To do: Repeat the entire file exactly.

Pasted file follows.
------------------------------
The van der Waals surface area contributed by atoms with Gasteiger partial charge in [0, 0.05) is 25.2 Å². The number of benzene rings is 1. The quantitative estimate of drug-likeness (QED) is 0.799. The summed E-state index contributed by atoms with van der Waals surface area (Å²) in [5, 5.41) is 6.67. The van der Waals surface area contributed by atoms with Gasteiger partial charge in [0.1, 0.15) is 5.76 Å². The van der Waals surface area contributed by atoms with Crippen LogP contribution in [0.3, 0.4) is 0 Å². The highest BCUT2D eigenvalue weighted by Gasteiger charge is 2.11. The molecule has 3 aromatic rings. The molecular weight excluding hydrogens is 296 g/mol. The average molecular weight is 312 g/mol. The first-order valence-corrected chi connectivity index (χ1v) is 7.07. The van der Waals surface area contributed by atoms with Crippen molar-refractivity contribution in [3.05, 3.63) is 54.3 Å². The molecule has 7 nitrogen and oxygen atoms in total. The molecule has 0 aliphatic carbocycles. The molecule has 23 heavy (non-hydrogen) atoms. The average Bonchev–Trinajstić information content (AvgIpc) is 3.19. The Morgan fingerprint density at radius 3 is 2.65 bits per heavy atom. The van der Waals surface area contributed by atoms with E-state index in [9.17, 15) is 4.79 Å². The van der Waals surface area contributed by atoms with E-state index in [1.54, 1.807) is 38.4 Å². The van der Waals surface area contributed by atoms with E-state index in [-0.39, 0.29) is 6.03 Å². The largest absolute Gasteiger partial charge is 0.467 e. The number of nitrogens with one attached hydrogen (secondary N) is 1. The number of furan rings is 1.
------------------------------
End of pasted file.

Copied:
The van der Waals surface area contributed by atoms with Gasteiger partial charge in [0, 0.05) is 25.2 Å². The number of benzene rings is 1. The quantitative estimate of drug-likeness (QED) is 0.799. The summed E-state index contributed by atoms with van der Waals surface area (Å²) in [5, 5.41) is 6.67. The van der Waals surface area contributed by atoms with Gasteiger partial charge in [0.1, 0.15) is 5.76 Å². The van der Waals surface area contributed by atoms with Crippen LogP contribution in [0.3, 0.4) is 0 Å². The highest BCUT2D eigenvalue weighted by Gasteiger charge is 2.11. The molecule has 3 aromatic rings. The molecular weight excluding hydrogens is 296 g/mol. The average molecular weight is 312 g/mol. The first-order valence-corrected chi connectivity index (χ1v) is 7.07. The van der Waals surface area contributed by atoms with Crippen molar-refractivity contribution in [3.05, 3.63) is 54.3 Å². The molecule has 7 nitrogen and oxygen atoms in total. The molecule has 0 aliphatic carbocycles. The molecule has 23 heavy (non-hydrogen) atoms. The average Bonchev–Trinajstić information content (AvgIpc) is 3.19. The Morgan fingerprint density at radius 3 is 2.65 bits per heavy atom. The van der Waals surface area contributed by atoms with E-state index in [9.17, 15) is 4.79 Å². The van der Waals surface area contributed by atoms with E-state index in [1.54, 1.807) is 38.4 Å². The van der Waals surface area contributed by atoms with E-state index in [-0.39, 0.29) is 6.03 Å². The largest absolute Gasteiger partial charge is 0.467 e. The number of nitrogens with one attached hydrogen (secondary N) is 1. The number of furan rings is 1.